1. fight

Declension[edit]


Irish[edit]

Etymology[edit]

From Old Irish att.

Noun[edit]

at m (genitive ait, nominative plural atanna)

  1. swelling

Declension[edit]

Verb[edit]

at (present analytic atann, future analytic atfaidh, verbal noun at, past participle ata)

  1. swell
  2. bloat

Conjugation[edit]

Synonyms[edit]

Mutation[edit]

Irish mutation
Radical Eclipsis with h-prothesis with t-prothesis
at n-at hat t-at
Note: Some of these forms may be hypothetical. Not every
possible mutated form of every word actually occurs.

Ladin[edit]

Noun[edit]

at m (plural ac)

  1. act
  2. action
  3. work

Latin[edit]

Conjunction[edit]

at

  1. but, yet
  2. whereas

Synonyms[edit]

Derived terms[edit]


Livonian[edit]

Alternative forms[edit]

Verb[edit]

at

  1. 3rd person plural present indicative form of vȱlda

Norwegian Bokmål[edit]

Conjunction[edit]

at

  1. that

Norwegian Nynorsk[edit]

Conjunction[edit]

at

  1. that

Old Irish[edit]

Alternative forms[edit]

  • (second-person singular): it
  • (third-person plural relative): ata

Pronunciation[edit]

  • (second-person singular): IPA(key): /at/
  • (third-person plural relative): IPA(key): /ad/

Verb[edit]

at

  1. second-person singular present indicative of is
  2. third-person plural present indicative relative of is

Old Norse[edit]

Etymology 1[edit]

From Proto-Germanic *atǭ. Related to Old Norse etja.

Noun[edit]

at n (genitive ats, plural ǫt)

  1. conflict, fight, battle
Declension[edit]
Descendants[edit]
  • Icelandic: at

Etymology 2[edit]

From Proto-Germanic *þat (that). Cognate with Old English þæt, Gothic 𐌸𐌰𐍄𐌰 (þata).

Conjunction[edit]

at

  1. that
  2. since, because, as
Descendants[edit]
  • Faroese: at
  • Icelandic:

Etymology 3[edit]

From Proto-Germanic *at (at, to). Cognate with Old English æt, Old Frisian et, Old Saxon at, Old High German az, Gothic 𐌰𐍄 (at).

Particle[edit]

at

  1. to (infinitive particle)
Descendants[edit]
  • Faroese: at
  • Icelandic:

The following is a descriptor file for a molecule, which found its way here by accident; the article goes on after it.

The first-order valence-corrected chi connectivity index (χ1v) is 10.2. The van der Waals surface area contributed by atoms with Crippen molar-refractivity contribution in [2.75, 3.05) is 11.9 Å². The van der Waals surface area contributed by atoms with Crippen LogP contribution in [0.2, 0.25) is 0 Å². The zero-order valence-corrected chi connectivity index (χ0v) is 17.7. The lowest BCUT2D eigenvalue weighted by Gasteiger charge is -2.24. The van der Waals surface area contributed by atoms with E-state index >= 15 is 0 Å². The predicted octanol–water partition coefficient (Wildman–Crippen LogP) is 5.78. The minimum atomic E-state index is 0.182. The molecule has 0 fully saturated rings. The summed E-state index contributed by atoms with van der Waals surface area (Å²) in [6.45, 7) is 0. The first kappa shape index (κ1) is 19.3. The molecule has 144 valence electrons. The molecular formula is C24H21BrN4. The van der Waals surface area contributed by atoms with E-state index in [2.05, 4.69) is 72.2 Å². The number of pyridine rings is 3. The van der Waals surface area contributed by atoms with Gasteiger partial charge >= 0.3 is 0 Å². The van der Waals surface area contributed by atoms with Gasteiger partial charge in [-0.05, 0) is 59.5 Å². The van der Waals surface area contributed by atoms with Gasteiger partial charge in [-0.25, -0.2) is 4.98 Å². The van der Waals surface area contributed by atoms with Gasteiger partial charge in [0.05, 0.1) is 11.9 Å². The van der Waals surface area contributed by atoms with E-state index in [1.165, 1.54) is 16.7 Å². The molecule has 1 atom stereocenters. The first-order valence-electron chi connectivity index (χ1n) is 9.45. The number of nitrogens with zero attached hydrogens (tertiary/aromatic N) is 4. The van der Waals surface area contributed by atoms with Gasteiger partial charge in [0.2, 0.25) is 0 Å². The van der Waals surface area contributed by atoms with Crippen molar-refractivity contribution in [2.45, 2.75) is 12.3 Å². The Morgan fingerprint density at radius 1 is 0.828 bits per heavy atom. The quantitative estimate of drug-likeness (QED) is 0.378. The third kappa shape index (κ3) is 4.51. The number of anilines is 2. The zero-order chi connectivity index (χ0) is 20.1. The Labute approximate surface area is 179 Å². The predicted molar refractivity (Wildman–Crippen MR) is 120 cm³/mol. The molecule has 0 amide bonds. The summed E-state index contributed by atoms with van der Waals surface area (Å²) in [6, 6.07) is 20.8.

Preposition[edit]

at

  1. at, to
Descendants[edit]
  • Faroese: at
  • Icelandic:

Pipil[edit]

Etymology[edit]

Proto-Nahuan *ātla, from Proto-Uto-Aztecan *paha. Cognate to Nahuatl atl.

Noun[edit]

at

  1. water

Scottish Gaelic[edit]

Etymology[edit]

From Old Irish att.

Noun[edit]

at m

  1. swelling, tumour
  2. protuberance, prominence

Derived terms[edit]

Verb[edit]

at (past dh'at, verbal noun at or atadh)

  1. swell, fester, puff up, become tumid

References[edit]


Selaru[edit]

Etymology[edit]

From Proto-Central-Eastern Malayo-Polynesian *əpat, from Proto-Malayo-Polynesian *əpat, from Proto-Austronesian *Səpat.

Numeral[edit]

at

  1. (cardinal) four

Serbo-Croatian[edit]

Etymology[edit]

Borrowing from Ottoman Turkish آت (at).

Noun[edit]

at m (Cyrillic spelling ат)

  1. steed
  2. Arabian (horse)

Declension[edit]

Derived terms[edit]


Simeulue[edit]

Etymology[edit]

From Proto-Western Malayo-Polynesian *əpat, from Proto-Malayo-Polynesian *əpat, from Proto-Austronesian *Səpat.

Numeral[edit]

at

  1. (cardinal) four

Tagalog[edit]

Pronunciation[edit]

Conjunction[edit]

at

  1. And.

Synonyms[edit]

See also[edit]


Torres Strait Creole[edit]

Etymology[edit]

From English heart.

Noun[edit]

at

  1. heart

Turkish[edit]

Etymology[edit]

From Old Turkic at, from Proto-Turkic *at, *ăt (horse).

Pronunciation[edit]

Noun[edit]

at (definite accusative atı, plural atlar)

  1. (chess) knight
  2. (zoology) horse

Declension[edit]

Verb[edit]

at

  1. Second-person imperative of atmak.

Antonyms[edit]


Turkmen[edit]

Etymology 1[edit]

From Old Turkic at, from Proto-Turkic *at, *ăt (horse).

Pronunciation[edit]

Noun[edit]

at (definite accusative ady, plural atlar)

  1. horse
Declension[edit]

Etymology 2[edit]

From Old Turkic āt (“name”), from Proto-Turkic *āt.

Pronunciation[edit]

Noun[edit]

at (definite accusative ady, plural atlar)

  1. name
Declension[edit]

Volapük[edit]

Determiner[edit]

at

  1. (demonstrative) this

Welsh[edit]

Etymology[edit]

EB1911 - Volume 01 - Page 001 - 1.svg This entry lacks etymological information. If you are familiar with the origin of this term, please add it to the page as described here.

Pronunciation[edit]

Preposition[edit]

at

  1. to, towards
  2. for
  3. at
  4. by

Usage notes[edit]

This preposition causes the soft mutation.

Inflection[edit]

Personal forms
Singular Plural
First person ata i aton ni
Second person atat ti atoch chi
Third person ato fe/fo m
ati hi f
atyn nhw

West Frisian[edit]

Pronunciation[edit]

Conjunction[edit]

at

  1. if

Synonyms[edit]